Photo by Keith Larson
“This is the biggest benefit of QCS 4.0—it immediately tells you where you’re at and how to start resolving issues.” WestRock’s Jake Hubbard discussed the papermill’s use of the latest Honeywell quality control system (QCS) analytics to troubleshoot and optimize paper machine performance.

Papermill solves performance cases with Honeywell’s QCS

June 22, 2023
WestRock’s Jake Hubbard discussed the papermill’s use of the latest Honeywell quality control system (QCS) analytics to troubleshoot and optimize paper machine performance.

Just like most process industry applications, papermaking is an often-delicate balancing act that requires lots of expertise and experience to consistently produce varieties of quality products. Unfortunately, again like other process industries, it’s continuing to rapidly lose its veteran engineers and operators to retirement.

Plus, many papermills are likewise unable to offset these losses with enough rookies, who don’t have sufficient know-how to maintain consistent operations and quality, or cope with rare variations or unusual problems that the veterans had experienced—and remembered how to detect and handle. Technological remedies such as archived best practices, faster data collection and analytics, remote optimization and other fixes could help, but another balancing act would be needed to apply them carefully and effectively.

For instance, WestRock’s mill in Hodge, La., operates two large, continuous-web machines, which produce 20 different grades of 26- to 42-pound paper. One of the machines makes outside liner paper for packaging, while the other makes inside corrugated paper for stabilizing packaging. Both use Honeywell’s TDC distributed control system (DCS) with an Experion Process Knowledge System (PKS) front end.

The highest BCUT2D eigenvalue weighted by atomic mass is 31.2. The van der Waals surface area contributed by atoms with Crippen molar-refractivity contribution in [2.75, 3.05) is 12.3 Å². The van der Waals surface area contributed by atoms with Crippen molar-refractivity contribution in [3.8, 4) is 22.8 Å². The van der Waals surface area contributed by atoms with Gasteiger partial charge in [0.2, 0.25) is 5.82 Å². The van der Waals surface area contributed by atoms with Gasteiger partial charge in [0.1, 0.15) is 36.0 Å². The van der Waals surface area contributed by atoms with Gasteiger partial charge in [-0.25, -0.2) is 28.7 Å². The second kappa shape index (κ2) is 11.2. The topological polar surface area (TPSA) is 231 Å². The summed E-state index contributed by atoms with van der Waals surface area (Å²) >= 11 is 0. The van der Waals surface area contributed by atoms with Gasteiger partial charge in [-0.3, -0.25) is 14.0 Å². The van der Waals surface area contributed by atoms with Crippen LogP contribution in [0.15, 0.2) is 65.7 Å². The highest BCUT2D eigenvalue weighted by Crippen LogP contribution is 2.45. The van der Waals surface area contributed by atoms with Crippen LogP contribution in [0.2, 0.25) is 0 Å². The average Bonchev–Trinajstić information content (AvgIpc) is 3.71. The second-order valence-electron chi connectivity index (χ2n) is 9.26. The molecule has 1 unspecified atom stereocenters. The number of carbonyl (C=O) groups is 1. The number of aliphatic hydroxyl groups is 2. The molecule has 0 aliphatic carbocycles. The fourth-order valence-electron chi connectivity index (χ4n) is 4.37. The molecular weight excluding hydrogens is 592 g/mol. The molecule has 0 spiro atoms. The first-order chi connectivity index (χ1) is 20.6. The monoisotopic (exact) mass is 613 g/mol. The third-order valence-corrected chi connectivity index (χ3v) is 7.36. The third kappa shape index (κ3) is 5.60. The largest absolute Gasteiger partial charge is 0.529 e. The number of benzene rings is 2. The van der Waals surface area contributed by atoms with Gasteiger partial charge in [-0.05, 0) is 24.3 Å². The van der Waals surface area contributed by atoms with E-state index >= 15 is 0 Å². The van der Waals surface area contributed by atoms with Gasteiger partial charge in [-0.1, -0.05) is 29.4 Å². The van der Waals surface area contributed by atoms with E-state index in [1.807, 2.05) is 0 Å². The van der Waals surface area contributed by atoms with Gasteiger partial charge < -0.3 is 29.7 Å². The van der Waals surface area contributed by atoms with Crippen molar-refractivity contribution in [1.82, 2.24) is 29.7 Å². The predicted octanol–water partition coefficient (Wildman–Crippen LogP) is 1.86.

Continuous monitoring for continuous webs

The machines also require constant monitoring to align, tune and stabilize their papermaking processes. This optimization begins with weight and moisture sensors and reel scanners above and below the sheets coming from the machines, which supply data to Honeywell’s Quality Control System (QCS) 4.0 software and support equipment. WestRock also uses bump tests to check and adjust its process steps, build models, and quantify response dynamics that assist its tuning and optimization.

“Measurements must be reliable, accurate and repeatable, and machine direction and cross-direction (CD) controls must be reliable, trustworthy, responsive and stable. However, actual performance degrades below design performance as process dynamics change over time, and periodic optimization tuning is needed to improve performance,” said Jake Hubbard, process control engineer at WestRock’s papermill in Hodge, La., who presented its case study at the Honeywell Users Group 2023 this week in Orlando. “We also have two quality control technicians. However, we need to bridge the skills gap that opened up because a lot of our veterans retired, and we have much less expertise onsite.”

Closing the skills gaps with detective tools

Hubbard reported that QCS 4.0’s data analytics for equipment and control health can help WestRock’s machines and other applications and users by providing:

• Actionable alerts with probable causes;

• Control utilization, performance and quality;

• Sensor stability, standardized values and diagnostic data;

• Advanced analysis tools; and

• Links to documentation and drawings.

“These actionable alerts help our two resident technicians, not just by letting them know what’s going on, but also by telling them what they can do about it,” said Hubbard, who added that QCS 4.0 helped WestRock detect and resolve the causes of performance issues in several recent use cases.